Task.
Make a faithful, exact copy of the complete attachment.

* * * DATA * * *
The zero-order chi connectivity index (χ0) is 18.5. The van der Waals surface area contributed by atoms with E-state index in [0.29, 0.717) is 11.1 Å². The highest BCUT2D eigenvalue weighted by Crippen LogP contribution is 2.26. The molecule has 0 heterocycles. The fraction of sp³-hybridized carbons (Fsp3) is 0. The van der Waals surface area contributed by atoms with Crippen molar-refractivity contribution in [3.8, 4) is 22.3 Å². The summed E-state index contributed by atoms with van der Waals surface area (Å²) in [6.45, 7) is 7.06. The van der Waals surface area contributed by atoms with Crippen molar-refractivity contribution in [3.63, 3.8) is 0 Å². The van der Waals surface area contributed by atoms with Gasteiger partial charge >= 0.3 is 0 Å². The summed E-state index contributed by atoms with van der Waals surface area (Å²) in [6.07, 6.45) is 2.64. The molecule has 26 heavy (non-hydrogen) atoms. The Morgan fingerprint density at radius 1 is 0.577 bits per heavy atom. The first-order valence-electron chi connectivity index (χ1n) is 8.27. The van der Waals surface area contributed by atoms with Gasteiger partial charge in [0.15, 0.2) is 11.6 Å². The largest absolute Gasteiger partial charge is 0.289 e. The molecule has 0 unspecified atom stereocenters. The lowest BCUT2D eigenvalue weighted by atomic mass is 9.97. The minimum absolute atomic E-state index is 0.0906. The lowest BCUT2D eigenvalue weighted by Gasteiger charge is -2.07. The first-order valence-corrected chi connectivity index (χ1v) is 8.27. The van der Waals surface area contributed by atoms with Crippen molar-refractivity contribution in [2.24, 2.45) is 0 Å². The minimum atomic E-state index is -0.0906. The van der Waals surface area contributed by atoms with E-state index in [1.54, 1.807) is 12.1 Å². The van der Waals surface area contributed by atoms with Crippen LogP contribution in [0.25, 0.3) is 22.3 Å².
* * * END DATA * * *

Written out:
The zero-order chi connectivity index (χ0) is 18.5. The van der Waals surface area contributed by atoms with E-state index in [0.29, 0.717) is 11.1 Å². The highest BCUT2D eigenvalue weighted by Crippen LogP contribution is 2.26. The molecule has 0 heterocycles. The fraction of sp³-hybridized carbons (Fsp3) is 0. The van der Waals surface area contributed by atoms with Crippen molar-refractivity contribution in [3.8, 4) is 22.3 Å². The summed E-state index contributed by atoms with van der Waals surface area (Å²) in [6.45, 7) is 7.06. The van der Waals surface area contributed by atoms with Crippen molar-refractivity contribution in [3.63, 3.8) is 0 Å². The van der Waals surface area contributed by atoms with Gasteiger partial charge >= 0.3 is 0 Å². The summed E-state index contributed by atoms with van der Waals surface area (Å²) in [6.07, 6.45) is 2.64. The molecule has 26 heavy (non-hydrogen) atoms. The Morgan fingerprint density at radius 1 is 0.577 bits per heavy atom. The first-order valence-electron chi connectivity index (χ1n) is 8.27. The van der Waals surface area contributed by atoms with Gasteiger partial charge in [0.15, 0.2) is 11.6 Å². The largest absolute Gasteiger partial charge is 0.289 e. The molecule has 0 unspecified atom stereocenters. The lowest BCUT2D eigenvalue weighted by atomic mass is 9.97. The minimum absolute atomic E-state index is 0.0906. The lowest BCUT2D eigenvalue weighted by Gasteiger charge is -2.07. The first-order valence-corrected chi connectivity index (χ1v) is 8.27. The van der Waals surface area contributed by atoms with Crippen molar-refractivity contribution in [2.24, 2.45) is 0 Å². The minimum atomic E-state index is -0.0906. The van der Waals surface area contributed by atoms with E-state index in [1.54, 1.807) is 12.1 Å². The van der Waals surface area contributed by atoms with Crippen LogP contribution in [0.25, 0.3) is 22.3 Å².